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For my very small website that only friends know of, I am developing a password system. I am saving the passwords in a php file like this.

<?php
if($_GET["p"]=="password"){
?>
user1 password1
user2 password2
<?php
}
?>

Then, I can read the password with file_get_contents(pass.php?p="password"); And I can still write the password by writing to the php file just like I would a text file. Is this method insecure? Are there similar methods that are that do not require a database? I don't think my site needs encryption, it wouldn't hurt too much if the passwords were compromised.

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1  
Are you sure your friends and you don't reuse current passwords? –  Marcel Korpel Feb 2 '13 at 14:34
    
Use SQLITE –  e-Learner Feb 2 '13 at 14:37
    
it wouldn't hurt too much if the passwords were compromised. Do as you wish; chuck the security headache. –  SparKot ॐ Feb 2 '13 at 15:22

4 Answers 4

Whoa. I would say it's quite insecure. Is there a reason why for not using a database?

Also alternatively, to make it more secure without a database if you wish, you could create a combination of username+password with md5 and/or sha1 encode and save it as an extensionless file in a directory, and compare if the combination is right with file_exists

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In what way isn't this secure? The main password is needed to write to the php file, and to access the password php file. I do no need world class security. –  Bob Feb 2 '13 at 14:42
    
Your friends could find each other's passwords easily? Mainly it's privacy. –  TheDeadLike Feb 2 '13 at 14:53
    
If the main password is needed to access the password php file then how are your friends accessing it when they login? And where is the main password being stored, in a text file or as a php variable? –  Alex Feb 2 '13 at 14:58
    
Then let me gather this up. You have a form that is posting username password to, say, process.php. This file reads from pass.php?p=mainPassword and compares with each line? –  TheDeadLike Feb 2 '13 at 15:08
1  
so then your friends are basically entering two passwords when they login? the main password and their own password? if this is the case i guess it's adequately secure. I mean like you said you don't want world class security. Just as long as the main password is never made public you should be fine, but I mean in reality your friends shouldn't even need a personal password then, just one password for everyone. –  Alex Feb 2 '13 at 16:57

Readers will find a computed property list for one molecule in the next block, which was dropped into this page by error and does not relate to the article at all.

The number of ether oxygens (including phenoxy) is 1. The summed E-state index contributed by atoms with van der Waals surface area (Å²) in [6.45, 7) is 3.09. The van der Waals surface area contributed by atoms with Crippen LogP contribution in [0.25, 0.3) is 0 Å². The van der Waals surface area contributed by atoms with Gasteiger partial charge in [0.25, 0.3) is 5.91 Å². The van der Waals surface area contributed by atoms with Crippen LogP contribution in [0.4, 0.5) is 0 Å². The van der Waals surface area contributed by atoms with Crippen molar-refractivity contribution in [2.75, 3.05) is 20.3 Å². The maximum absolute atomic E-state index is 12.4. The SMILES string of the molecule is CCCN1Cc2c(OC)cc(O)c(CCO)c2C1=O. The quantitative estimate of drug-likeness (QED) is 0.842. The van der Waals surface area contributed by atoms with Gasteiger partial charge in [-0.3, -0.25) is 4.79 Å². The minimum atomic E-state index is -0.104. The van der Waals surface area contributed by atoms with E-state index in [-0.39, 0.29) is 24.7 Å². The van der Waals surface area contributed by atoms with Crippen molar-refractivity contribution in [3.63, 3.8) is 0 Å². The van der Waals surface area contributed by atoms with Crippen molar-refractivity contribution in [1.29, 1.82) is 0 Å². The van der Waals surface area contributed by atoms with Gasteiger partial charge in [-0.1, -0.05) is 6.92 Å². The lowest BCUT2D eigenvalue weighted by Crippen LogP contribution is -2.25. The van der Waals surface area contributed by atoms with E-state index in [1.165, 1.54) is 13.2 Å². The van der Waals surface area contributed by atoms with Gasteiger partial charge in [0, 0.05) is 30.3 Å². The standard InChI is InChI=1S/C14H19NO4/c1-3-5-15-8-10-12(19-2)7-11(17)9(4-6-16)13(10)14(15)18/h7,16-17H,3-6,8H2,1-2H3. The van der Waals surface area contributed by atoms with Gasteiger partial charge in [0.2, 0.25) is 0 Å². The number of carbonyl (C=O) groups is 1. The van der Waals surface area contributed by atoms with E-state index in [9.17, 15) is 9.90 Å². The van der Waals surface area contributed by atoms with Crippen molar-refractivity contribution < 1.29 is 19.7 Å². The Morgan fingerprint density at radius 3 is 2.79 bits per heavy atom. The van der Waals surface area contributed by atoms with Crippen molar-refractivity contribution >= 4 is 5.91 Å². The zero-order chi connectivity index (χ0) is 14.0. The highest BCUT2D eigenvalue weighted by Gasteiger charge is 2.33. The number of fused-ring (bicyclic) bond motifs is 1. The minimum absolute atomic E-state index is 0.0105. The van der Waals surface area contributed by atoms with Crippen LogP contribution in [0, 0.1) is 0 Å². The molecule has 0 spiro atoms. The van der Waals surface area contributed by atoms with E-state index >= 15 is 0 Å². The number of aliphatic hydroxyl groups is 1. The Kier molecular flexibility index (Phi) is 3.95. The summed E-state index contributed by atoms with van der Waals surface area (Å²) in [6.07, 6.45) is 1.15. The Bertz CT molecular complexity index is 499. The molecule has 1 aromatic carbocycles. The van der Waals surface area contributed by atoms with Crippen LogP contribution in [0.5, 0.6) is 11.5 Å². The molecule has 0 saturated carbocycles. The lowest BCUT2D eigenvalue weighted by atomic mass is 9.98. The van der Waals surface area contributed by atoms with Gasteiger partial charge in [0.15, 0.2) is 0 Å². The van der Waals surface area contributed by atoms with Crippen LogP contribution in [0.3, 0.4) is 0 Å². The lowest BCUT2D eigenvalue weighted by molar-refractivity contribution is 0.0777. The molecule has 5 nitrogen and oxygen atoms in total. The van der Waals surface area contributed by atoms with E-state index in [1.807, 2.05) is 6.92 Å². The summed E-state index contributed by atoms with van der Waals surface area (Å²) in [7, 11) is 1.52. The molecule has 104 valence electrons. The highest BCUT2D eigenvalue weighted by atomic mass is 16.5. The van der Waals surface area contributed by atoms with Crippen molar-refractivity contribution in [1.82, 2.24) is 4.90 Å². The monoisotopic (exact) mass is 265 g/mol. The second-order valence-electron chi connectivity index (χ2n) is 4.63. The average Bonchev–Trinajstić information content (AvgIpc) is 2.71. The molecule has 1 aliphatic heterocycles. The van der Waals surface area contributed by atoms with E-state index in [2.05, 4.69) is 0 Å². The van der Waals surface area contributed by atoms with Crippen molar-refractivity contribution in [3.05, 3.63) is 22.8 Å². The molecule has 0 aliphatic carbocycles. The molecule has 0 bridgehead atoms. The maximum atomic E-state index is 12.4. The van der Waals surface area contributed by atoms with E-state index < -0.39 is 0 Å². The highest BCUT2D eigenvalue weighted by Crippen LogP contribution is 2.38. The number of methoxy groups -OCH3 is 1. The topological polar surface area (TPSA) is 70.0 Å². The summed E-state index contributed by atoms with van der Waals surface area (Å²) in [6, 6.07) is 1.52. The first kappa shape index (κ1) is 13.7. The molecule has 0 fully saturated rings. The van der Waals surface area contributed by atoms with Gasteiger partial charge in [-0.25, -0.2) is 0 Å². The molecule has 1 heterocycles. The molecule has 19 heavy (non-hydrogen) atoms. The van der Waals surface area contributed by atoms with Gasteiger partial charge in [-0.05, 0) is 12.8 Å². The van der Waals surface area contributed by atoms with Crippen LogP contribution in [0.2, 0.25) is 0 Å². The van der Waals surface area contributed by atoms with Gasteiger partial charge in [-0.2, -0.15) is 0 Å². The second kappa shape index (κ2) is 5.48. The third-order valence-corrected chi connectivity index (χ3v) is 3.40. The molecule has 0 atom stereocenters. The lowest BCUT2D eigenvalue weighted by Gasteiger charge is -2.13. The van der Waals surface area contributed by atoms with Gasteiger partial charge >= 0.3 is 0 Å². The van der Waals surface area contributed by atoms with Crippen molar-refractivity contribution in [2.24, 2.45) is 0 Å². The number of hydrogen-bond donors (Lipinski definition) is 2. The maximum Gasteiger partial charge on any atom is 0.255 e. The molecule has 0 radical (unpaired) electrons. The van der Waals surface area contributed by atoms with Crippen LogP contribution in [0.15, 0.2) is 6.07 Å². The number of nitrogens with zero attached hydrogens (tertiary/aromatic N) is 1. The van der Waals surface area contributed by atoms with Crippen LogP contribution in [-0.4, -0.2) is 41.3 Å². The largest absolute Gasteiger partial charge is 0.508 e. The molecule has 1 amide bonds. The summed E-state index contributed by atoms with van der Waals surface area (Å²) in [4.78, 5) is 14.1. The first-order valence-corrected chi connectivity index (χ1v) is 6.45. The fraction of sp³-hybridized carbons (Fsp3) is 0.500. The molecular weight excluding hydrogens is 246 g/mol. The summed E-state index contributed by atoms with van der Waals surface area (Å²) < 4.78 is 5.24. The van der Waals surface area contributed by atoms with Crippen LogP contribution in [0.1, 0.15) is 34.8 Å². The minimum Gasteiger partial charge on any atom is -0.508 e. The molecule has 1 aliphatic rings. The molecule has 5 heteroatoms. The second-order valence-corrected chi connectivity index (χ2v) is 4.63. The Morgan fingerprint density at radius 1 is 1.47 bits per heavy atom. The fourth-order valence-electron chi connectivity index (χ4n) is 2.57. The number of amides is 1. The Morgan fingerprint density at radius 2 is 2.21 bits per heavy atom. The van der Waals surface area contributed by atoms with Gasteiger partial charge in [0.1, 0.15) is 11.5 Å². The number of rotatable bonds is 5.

Check out the site http://www.hackthissite.org It allows you to do real life examples of how people hack websites. One of the basic missions is learning to get passwords from an included text file. If anyone figures out the whereabouts of the text file. Hidden files can be found easily, then they will have access to all of your passwords. It's up to you, you might as well not even have a login system if you don't care about security. If you do care though, just get mysql, it's free and it's not hard to use.

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but its not a text file, its a php file that requires a password in get –  Bob Feb 13 '13 at 0:17

These are few suggestion for improving your current method.

  • you can make direct access to this file is restricted, using apache rewrite module as I remember.

  • Use a complex password (phrase with special chars and nums) as the main password use for the page access.

  • For the main password also, compare the md5 or sha1 hash value of the password and the md5 and sha1 hash value of the value of GET variable instead of putting plain text there.

  • Store md5 or sha1 hashes of the passwords instead of storing plain text password. then when comparing the passwords, you can convert the user entered value to the hash of that value and compare it with the stored one.

  • When hashing, you can use a seed for that as I remember, which will increase the security little bit more.

This will make it little bit more secure, because if someone logged to the server, he cannot directly get the password text of your users. But please be aware that most of the hash values can be broken using a rain bow table. But this is at least more secure than storing a plain text password.

But I still prefer if you can store your data in a database instead of a file like this.

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It doesn't matter whether you store the passwords in a file or in a database, the same measures should be taken. Do not store the plaintext password there, instead store only the hash-value of the password. So even if somebody can read the file, he doesn't know the passwords. As a side effect, it will also avoid encoding problems with special characters.

Use a slow key-derivation function like BCrypt to hash the passwords. Fast hash functions like MD5 or SHA-512 are not appropriate for hashing passwords, simply because an attacker can brute-force them ways too fast (about 8 Giga MD5 values per second with common hardware).

PHP soon offers two simple functions password_hash() and password_verify() to generate such BCrypt values. There also exists functions for older PHP versions, have a look at this answer.

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